The unexpected paradox of Monty Hall

The unexpected paradox of Monty Hall

from / BETTING GUIDE / Tuesday, 08 March 2016 10: 58

Thanks to a problem that "pchatziko" raised in the infobeto forum, we searched for and found more about it and we list you an article written by a friend engineer.

Ο Monty Hall is a Canadian showman who presented the famous televison Let's make a deal in the ABC from 1963 to 1977 and in some other individual seasons up to 1991. This video game is one of the most historic ones that has gone through the TV, and it is characteristic that many of its elements have inspired and influenced many televised games to this day.

His name Monty Hall, however, is now known mainly to probability scientists, since it corresponds to one of the largest "veridical paradoxes" of this science.

It all started when 1975 o Steve Selvin he sent a letter to the magazine American Statistician, publishing a problem based on the particular video game, which he later named Monty Hall problem, although the problem was in fact equivalent to the one already known at the time Three Prisoners problemof Martin Gardner and other problems that have already been formulated by 1889.
The Monty Hall problem as follows.

There are three doors. One of them hides a car. Others hide from a goat. The player is asked to pick a door, according to the now known curtain play.
Let's say the player selects 1 the door. The presenter, of course, will not immediately open this door, but it will be a little delayed, letting go say the 3 door, which contains a goat, and increase the audience's distress.

At that moment, the presenter gives the player the chance to change if he wants to choose between the two remaining doors or, of course, if he wants to keep it.

If the player changes his choice and requests the other door, 2 times is more likely to find the car than if he persisted in his original choice. Does it apply or not?

Even mathematicians themselves, even Nobel laureates, as they say, do not find the right answer. Statistics show that as soon as 13% of people responds correctly to the above question.

The first approach says that if there are two doors left, one of which has the car and the other one the goat, the chances of winning the car are 50% on any door, the problem has now become a crown-type game , the chances are the same and the player has no particular reason to change his original choice.
This answer is considered, in this first approach, to be outrageous and obvious.
It is, however, the wrong one, and for that very reason it is Monty Hall problem is also called Monty Hall paradox...

In fact, changing his choice is twice as likely to hit the car.

The reason most are led to the wrong impression is that they underestimate the data. The situation we have found is not at all independent from its past, from the way it has emerged.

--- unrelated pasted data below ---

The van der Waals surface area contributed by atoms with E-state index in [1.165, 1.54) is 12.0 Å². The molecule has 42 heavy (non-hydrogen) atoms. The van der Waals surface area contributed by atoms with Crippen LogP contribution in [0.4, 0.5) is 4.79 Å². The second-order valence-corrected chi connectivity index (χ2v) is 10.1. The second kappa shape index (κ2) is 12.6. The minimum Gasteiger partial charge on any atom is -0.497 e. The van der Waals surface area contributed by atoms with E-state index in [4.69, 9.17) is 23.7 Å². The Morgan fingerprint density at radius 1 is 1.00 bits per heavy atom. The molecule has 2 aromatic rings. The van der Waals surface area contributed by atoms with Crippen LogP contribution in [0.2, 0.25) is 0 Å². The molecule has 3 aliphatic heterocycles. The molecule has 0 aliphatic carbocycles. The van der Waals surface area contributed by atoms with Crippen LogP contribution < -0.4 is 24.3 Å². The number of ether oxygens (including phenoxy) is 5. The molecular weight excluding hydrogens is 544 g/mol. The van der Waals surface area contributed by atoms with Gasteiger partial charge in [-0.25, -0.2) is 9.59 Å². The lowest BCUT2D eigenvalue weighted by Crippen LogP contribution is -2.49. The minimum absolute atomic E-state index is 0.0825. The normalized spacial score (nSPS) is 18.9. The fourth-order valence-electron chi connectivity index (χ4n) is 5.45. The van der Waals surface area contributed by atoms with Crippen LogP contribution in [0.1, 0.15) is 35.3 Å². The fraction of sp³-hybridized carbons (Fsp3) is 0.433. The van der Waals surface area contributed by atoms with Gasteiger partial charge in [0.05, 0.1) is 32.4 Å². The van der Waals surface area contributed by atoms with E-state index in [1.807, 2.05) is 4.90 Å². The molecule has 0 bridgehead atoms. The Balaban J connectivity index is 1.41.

At first, when there were three closed doors, the probability of the player choosing the door by car was 1 / 3 or 33,3%, while the chance of choosing a goat door was 2 / 3 or 66,6%. Unless the presenter reveals the goat behind the door he opened, he did not change that.
Most of them overlook an element of the problem, that is, the fact that the presenter always a) knows what is behind each door and b) chooses which door to open first so that the agony is extended and to the next opening.
Without this, the opening of the first door would be a random experiment and its result, the revelation of the goat, would create new data, regardless of the original, and then the odds would actually be 50% 50%.
However, the above given tells us that the experiment of opening the first door is not a coincidence. Instead, it is not actually an experiment. The presenter is guided by our choice in choosing the first curtain to be opened, with the rationale, of course, for viewing purposes, in any case, the first door that opens to have a goat.
In the two following comparative tables made by wikipedia in the problem related to the problem, it is clear how the presenter selection for the door to be opened is formed and thus the way in which the data emphasized above influences the evolution of the game :

Considering the above-mentioned fact and the problem, we understand that with the opening of the first door the presenter does not change the chances at all, simply extends the agony by somehow transferring to a closed door that has a goat the whole 66,6 % that previously accounted for collectively in the two closed doors with goats.
The player's initial choice, therefore, still has a 33,3% chance of hiding a car and 66,6% likely to hide a goat.
Then the other door will have, conversely, 66,6% chance of having a car and 33,3% having a goat.
Changing the door, then, we are indeed twice as likely to find the car.
The following wikipedia plan explains to a certain extent all of the above.
What this method suggests, that is, basically, is to choose a door at the beginning randomly, knowing that the most likely (66,6%) is our choice not to correspond to a car, to expect the presenter to remove a door from the game goat, and then abandon the initial choice.
Finally, we end up on the right door if our initial choice was wrong, which is most likely, and if we were lucky enough at first to guess right at first with the 33,3% door, then change it, we lose it ...

This method has inspired several scenes in cinema.

It is not, however, the only time that an interesting probability or statistical problem arises through a televised game.
I also give you a video explaining it:


Aris Triantafyllopoulos

Aris Triantafyllopoulos

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